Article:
Last week, I attended the Numenta workshop. I didn't know much about Numenta before I went. My friend's excitement about the technology Numenta is building piqued my curiosity, so I decided to check it out. It seemed that almost everyone else in the conference had read Jeff Hawkins's On Intelligence and at least experimented with Numeta's tools, so I felt like a real n00b. I'm happy I went, though, because I learned about some interesting ideas and technologies.
Jeff Hawkins, Numenta's founder, has been fascinated with the workings of the brain throughout his career, but only two decades into it, after he founded Palm and Handspring, was he able to devote his efforts to artificial intelligence. In On Intelligence, Hawkins discusses his theories on the brain's functions in detail. Numenta, a company he founded with Dileep George and Donna Dubinsky, aims to put these ideas to work in commercial and research applications.
Numenta is a platform company. The platform they develop is NuPIC (Numenta Platform for Intelligent Computing), a software toolkit essentially for building pattern classifiers. The fundamental concept behind NuPIC is called HTM (Hierarchical Temporal Memory). It postulates that the cortex learns to recognize patterns using a combination of two basic algorithms: hierarchical belief propagation, and the detection of invariants in a sequence of transformations in time. I won't get into what this all means because there's plenty of documentation on the Numenta website. I recommend browsing it if you find this interesting.
HTM is not just theory. Although NuPIC is in a very early stage, companies are applying NuPIC to a wide range of problems, including vision, voice recognition, finance, motion recognition (recognizing motion capture data to detect if a person is walking, running, sitting, etc) and games. This is just a small subset of its potential uses.
Using Nupic in its current state isn't trivial. It provides the building blocks for HTM pattern classifiers, but application developers still have to do a good deal of work to tune the parameters of their HTM (How many nodes? How many levels in the hierarchy? How much training data to use? How many categories? What transformations to apply to the input over time to train the system?) to their problem domain. Also, some important features haven't been implemented yet. For example, although NuPIC can be pretty effective at classifying images that contain a single object against a plain background (with enough training), it isn't designed to recognize objects in images with noisy backgrounds or with multiple objects. (The problem of how to identify interesting objects in a scene is called the "attention" problem. To solve it you need to have a mechanism by which the top nodes could send feedback down to the bottom nodes. Hawkins said Numenta will tackle it in a future release.)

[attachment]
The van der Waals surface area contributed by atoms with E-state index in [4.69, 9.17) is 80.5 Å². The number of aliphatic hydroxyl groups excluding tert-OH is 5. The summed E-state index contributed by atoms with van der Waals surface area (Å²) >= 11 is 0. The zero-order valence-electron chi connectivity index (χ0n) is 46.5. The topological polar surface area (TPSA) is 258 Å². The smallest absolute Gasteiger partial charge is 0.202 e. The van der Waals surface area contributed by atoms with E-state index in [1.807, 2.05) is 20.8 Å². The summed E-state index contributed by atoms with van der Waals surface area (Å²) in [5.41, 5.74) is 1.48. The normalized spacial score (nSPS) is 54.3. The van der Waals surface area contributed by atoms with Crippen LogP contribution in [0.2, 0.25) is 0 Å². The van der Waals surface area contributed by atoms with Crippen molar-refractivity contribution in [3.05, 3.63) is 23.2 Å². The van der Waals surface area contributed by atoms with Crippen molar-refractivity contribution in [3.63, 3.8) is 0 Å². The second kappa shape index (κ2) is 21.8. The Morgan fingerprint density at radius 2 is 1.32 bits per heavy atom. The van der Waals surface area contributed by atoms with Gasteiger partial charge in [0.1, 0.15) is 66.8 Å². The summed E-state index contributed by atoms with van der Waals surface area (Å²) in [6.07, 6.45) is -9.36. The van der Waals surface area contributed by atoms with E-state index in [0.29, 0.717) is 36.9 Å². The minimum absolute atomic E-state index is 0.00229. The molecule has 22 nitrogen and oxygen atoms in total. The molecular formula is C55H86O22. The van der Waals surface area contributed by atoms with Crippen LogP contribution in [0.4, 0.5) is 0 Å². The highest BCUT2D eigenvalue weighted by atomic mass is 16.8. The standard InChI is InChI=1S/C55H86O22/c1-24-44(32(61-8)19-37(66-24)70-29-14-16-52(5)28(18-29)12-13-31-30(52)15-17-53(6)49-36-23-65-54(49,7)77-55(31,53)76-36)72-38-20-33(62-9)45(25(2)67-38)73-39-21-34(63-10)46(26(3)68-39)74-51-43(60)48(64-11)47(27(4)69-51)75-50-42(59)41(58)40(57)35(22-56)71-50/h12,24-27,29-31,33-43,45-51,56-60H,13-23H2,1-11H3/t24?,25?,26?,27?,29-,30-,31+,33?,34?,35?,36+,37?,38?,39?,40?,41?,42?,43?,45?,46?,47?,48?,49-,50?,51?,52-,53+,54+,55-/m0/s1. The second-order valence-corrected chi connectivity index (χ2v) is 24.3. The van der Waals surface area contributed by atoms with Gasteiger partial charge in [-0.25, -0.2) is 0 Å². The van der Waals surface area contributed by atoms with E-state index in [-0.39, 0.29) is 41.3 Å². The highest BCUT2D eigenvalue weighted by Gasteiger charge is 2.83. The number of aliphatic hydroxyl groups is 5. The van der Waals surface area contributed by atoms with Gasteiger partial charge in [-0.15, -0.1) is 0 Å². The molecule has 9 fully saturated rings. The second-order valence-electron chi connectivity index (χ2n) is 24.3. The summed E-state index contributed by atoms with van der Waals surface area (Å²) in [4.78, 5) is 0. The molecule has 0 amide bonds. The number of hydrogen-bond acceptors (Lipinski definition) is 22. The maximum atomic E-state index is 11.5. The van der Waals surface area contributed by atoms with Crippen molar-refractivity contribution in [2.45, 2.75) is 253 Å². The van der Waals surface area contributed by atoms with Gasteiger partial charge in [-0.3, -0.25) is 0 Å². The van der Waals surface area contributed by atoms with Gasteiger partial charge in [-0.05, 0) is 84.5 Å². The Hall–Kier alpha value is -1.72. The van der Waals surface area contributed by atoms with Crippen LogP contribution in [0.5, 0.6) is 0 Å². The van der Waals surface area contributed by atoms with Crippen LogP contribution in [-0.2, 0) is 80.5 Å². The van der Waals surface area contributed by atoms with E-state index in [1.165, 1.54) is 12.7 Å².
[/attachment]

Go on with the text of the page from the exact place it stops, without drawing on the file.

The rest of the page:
One reason I find Numenta so interesting is that I believe that NuPIC, or something like it, will play a role in the evolution of the Web. The current generation of web applications is effective at aggregating massive amounts of data in different verticals (pictures, videos, bookmarks, status messages, paintings), slicing and dicing it in different ways, searching it, and displaying it in an organized fashion. Mashups provide additional context for the data gathered in the different silos of the web (Kosmix is a good example), but they don't add any real "intelligence" to the mix, i.e. they don't extract new knowledge from the data they aggregate. Numenta's technology could be used to implement a new layer of intelligence on top of existing services by training it to recognize spacial and temporal pattens in the data they've collected. For example, imagine a Flickr API that let you submit an image and Flickr would tell you what the objects in the image are and where the picture was taken. Or a Facebook API for identifying the people in a picture. Or a Skype API for recognizing the speaker from a voice sample (creepy, I know). Or a HotOrNot API for automatically classifying the hotness of a person (ok, bad example :) ). Or a YouTube API for identifying the objects and events in a video clip. Or a icanhascheezburger API for automatically classifying the LOLness of a cat (well... maybe not :) ).
If this happens, maybe some day a mashup of these web services will be used to build something that resembles real AI. If (when?) someone manages to build a real-life WALL*E (great movie!), I think there's a good chance its HTMs will be trained on the vast amounts of data gathered on the web.